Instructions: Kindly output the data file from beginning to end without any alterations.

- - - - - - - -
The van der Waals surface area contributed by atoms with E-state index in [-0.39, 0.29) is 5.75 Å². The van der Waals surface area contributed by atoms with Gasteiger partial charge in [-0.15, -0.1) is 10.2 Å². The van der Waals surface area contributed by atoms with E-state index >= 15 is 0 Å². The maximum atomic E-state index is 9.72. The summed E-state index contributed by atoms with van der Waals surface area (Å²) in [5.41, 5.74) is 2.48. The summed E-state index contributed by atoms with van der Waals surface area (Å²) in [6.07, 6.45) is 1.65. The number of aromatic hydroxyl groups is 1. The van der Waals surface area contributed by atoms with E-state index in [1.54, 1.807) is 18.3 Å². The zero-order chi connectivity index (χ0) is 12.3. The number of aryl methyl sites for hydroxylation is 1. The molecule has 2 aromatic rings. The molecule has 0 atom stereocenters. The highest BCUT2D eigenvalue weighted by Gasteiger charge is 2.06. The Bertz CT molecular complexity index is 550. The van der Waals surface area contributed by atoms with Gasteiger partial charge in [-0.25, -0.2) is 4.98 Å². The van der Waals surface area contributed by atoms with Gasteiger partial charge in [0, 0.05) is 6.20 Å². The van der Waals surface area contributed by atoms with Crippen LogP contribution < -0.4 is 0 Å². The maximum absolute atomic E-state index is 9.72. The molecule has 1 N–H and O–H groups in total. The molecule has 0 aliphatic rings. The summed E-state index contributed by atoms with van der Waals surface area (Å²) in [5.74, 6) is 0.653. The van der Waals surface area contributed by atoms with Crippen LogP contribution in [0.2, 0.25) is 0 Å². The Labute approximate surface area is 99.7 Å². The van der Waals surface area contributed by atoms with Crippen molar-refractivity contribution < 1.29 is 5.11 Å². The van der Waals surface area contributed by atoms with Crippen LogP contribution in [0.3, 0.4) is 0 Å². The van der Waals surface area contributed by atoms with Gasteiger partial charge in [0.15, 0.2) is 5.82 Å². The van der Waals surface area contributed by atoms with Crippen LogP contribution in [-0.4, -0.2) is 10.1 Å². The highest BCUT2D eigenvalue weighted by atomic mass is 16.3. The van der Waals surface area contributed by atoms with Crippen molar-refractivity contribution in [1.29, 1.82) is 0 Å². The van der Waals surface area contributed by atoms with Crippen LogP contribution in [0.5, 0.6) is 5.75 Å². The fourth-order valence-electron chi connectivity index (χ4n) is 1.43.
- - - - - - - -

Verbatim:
The van der Waals surface area contributed by atoms with E-state index in [-0.39, 0.29) is 5.75 Å². The van der Waals surface area contributed by atoms with Gasteiger partial charge in [-0.15, -0.1) is 10.2 Å². The van der Waals surface area contributed by atoms with E-state index >= 15 is 0 Å². The maximum atomic E-state index is 9.72. The summed E-state index contributed by atoms with van der Waals surface area (Å²) in [5.41, 5.74) is 2.48. The summed E-state index contributed by atoms with van der Waals surface area (Å²) in [6.07, 6.45) is 1.65. The number of aromatic hydroxyl groups is 1. The van der Waals surface area contributed by atoms with E-state index in [1.54, 1.807) is 18.3 Å². The zero-order chi connectivity index (χ0) is 12.3. The number of aryl methyl sites for hydroxylation is 1. The molecule has 2 aromatic rings. The molecule has 0 atom stereocenters. The highest BCUT2D eigenvalue weighted by Gasteiger charge is 2.06. The Bertz CT molecular complexity index is 550. The van der Waals surface area contributed by atoms with Gasteiger partial charge in [-0.25, -0.2) is 4.98 Å². The van der Waals surface area contributed by atoms with Gasteiger partial charge in [0, 0.05) is 6.20 Å². The van der Waals surface area contributed by atoms with Crippen LogP contribution < -0.4 is 0 Å². The maximum absolute atomic E-state index is 9.72. The molecule has 1 N–H and O–H groups in total. The molecule has 0 aliphatic rings. The summed E-state index contributed by atoms with van der Waals surface area (Å²) in [5.74, 6) is 0.653. The van der Waals surface area contributed by atoms with Crippen LogP contribution in [0.2, 0.25) is 0 Å². The Labute approximate surface area is 99.7 Å². The van der Waals surface area contributed by atoms with Crippen molar-refractivity contribution < 1.29 is 5.11 Å². The van der Waals surface area contributed by atoms with Crippen LogP contribution in [0.3, 0.4) is 0 Å². The van der Waals surface area contributed by atoms with Gasteiger partial charge in [0.15, 0.2) is 5.82 Å². The van der Waals surface area contributed by atoms with Crippen LogP contribution in [-0.4, -0.2) is 10.1 Å². The highest BCUT2D eigenvalue weighted by atomic mass is 16.3. The van der Waals surface area contributed by atoms with Crippen molar-refractivity contribution in [1.29, 1.82) is 0 Å². The van der Waals surface area contributed by atoms with Crippen LogP contribution in [0.5, 0.6) is 5.75 Å². The fourth-order valence-electron chi connectivity index (χ4n) is 1.43.